There are a lot of things to consider in project management. One of your tasks will be proper people management. Since you’re dealing with passionate creators, you have to get to know them and see what makes them tick. It will require a bit of psychology assessment to determine how to best use each team member – not to manipulate them, but to navigate them correctly towards meeting deadlines and goals. You will always have a better effect when acting as a motivating and compassionate leader rather than a whip-wielding taskmaster.
Act as a filter between creators and clients
In creative project planning, communication goes hand in hand with empathy for both your team members and your clients. In fact, as a creative project manager, you will be a kind of buffer zone between your team and your clients. There’s no need for them to communicate directly – you are there to translate the client’s need to your creators.
When passing along feedback from clients to creators, you will have to learn how to express opinions as actionable items, meaning you will have to transform the client’s requirements into concrete tasks your creative team can execute.
You will have to make sense of the multitude of opinions and communicate them to the team. And vice versa – you will also need to manage the expectations of clients regarding the team’s output.
Many creative project management tools allow feedback to go straight from the client to team members. Open communication with everyone might seem like a good idea, but it can also be counterproductive.
People tend to keep their opinions to themselves when they aren’t sure about their idea. When you ask for input, you will receive many more suggestions if the communication is limited only to project managers and team members. When clients or stakeholders are also in the mix, the flow of ideas might not go as smoothly. It is often a better use of time for everyone if one person – you, as the project manager – is assigned as the liaison or filter who decides which feedback should be implemented, and which can be ignored or deferred. It will keep misunderstandings to a minimum, and everybody will have a clear task in front of them.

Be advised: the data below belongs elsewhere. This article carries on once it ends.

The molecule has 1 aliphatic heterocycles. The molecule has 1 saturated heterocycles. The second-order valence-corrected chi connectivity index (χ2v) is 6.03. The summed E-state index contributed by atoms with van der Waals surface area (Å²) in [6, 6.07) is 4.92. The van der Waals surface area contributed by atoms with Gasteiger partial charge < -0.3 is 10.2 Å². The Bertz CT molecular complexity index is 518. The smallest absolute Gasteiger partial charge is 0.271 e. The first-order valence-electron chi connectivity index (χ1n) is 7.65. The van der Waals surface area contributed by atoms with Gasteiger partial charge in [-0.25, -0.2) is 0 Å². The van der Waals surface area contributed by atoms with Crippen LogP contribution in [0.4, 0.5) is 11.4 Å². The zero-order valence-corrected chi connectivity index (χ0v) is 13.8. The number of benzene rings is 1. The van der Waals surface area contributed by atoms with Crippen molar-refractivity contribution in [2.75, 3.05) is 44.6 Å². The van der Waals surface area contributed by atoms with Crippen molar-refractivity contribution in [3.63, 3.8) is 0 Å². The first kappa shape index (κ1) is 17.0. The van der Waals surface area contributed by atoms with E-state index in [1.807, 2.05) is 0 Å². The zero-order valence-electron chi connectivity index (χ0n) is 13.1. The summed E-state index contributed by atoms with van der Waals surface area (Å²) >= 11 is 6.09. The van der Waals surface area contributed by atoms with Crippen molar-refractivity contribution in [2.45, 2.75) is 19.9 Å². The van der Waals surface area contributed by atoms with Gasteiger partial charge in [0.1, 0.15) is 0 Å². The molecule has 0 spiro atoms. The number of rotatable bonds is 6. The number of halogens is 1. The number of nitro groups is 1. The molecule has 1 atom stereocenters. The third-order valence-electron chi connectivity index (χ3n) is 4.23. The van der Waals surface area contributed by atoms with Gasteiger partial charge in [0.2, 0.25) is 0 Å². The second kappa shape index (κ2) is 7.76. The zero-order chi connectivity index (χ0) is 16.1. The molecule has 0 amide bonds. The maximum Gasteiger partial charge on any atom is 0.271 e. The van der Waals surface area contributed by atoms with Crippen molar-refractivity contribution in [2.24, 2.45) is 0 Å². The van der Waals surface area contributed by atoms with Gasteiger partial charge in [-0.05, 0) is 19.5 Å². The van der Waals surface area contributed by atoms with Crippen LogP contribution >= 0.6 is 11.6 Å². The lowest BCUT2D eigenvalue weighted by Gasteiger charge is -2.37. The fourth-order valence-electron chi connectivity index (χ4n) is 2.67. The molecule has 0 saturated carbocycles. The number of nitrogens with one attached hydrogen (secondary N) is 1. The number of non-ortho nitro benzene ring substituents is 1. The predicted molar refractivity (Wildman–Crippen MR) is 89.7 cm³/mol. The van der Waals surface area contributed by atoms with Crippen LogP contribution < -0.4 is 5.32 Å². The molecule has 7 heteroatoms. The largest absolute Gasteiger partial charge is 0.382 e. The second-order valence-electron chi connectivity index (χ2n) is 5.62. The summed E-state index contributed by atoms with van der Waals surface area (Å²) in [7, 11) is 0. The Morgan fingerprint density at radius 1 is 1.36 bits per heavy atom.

Realistic deadlines are crucial for successful creative project planning
Never assume how much time your creative team requires to accomplish some task. Even if you had a similar project in the past, it doesn’t mean that the new one can progress at the same pace. There are just too many variables and making assumptions when setting deadlines can lead to project failure.
Before setting deadlines, discuss what might be a realistic time for the task’s completion with your creative team.
To determine that more precisely, you will have to gather all crucial information about the project requirements. This is another important aspect of communication between you and the client.
When you pass all the information to your team and notify them about desirable deadlines, they will let you know they can meet them. If the client has a deadline in mind which your creative team tells you isn’t doable, it will be up to you to make your client understand. Forcing and rushing your team towards the completion of impossible timelines is counterproductive for all included in this process.
The final result will probably be of poor quality. Even if an unrealistic deadline is met with good results, your team will be overworked and overwhelmed. It is almost impossible to be creative or productive in this state which can reflect badly on another project.
So, take a stand and set realistic deadlines for each project. The “Customer is always right” shouldn’t be your mantra if it will have negative consequences and put a successful creative project planning process in jeopardy.